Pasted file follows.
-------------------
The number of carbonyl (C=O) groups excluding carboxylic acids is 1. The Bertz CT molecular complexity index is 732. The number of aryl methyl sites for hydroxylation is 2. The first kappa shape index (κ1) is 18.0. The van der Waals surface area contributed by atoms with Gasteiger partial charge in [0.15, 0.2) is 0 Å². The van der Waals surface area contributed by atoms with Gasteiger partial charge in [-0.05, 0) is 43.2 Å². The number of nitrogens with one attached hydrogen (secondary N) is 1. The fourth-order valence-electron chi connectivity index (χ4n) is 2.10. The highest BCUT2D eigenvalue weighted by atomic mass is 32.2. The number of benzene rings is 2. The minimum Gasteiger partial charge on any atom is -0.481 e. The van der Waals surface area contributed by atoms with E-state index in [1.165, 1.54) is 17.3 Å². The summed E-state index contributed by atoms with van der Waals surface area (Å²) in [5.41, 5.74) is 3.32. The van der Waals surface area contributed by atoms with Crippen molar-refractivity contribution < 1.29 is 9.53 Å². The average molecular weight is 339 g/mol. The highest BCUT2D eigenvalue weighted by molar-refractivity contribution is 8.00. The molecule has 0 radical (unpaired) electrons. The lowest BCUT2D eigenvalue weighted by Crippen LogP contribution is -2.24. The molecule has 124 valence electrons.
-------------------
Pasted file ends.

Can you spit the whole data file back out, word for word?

The number of carbonyl (C=O) groups excluding carboxylic acids is 1. The Bertz CT molecular complexity index is 732. The number of aryl methyl sites for hydroxylation is 2. The first kappa shape index (κ1) is 18.0. The van der Waals surface area contributed by atoms with Gasteiger partial charge in [0.15, 0.2) is 0 Å². The van der Waals surface area contributed by atoms with Gasteiger partial charge in [-0.05, 0) is 43.2 Å². The number of nitrogens with one attached hydrogen (secondary N) is 1. The fourth-order valence-electron chi connectivity index (χ4n) is 2.10. The highest BCUT2D eigenvalue weighted by atomic mass is 32.2. The number of benzene rings is 2. The minimum Gasteiger partial charge on any atom is -0.481 e. The van der Waals surface area contributed by atoms with E-state index in [1.165, 1.54) is 17.3 Å². The summed E-state index contributed by atoms with van der Waals surface area (Å²) in [5.41, 5.74) is 3.32. The van der Waals surface area contributed by atoms with Crippen molar-refractivity contribution < 1.29 is 9.53 Å². The average molecular weight is 339 g/mol. The highest BCUT2D eigenvalue weighted by molar-refractivity contribution is 8.00. The molecule has 0 radical (unpaired) electrons. The lowest BCUT2D eigenvalue weighted by Crippen LogP contribution is -2.24. The molecule has 124 valence electrons.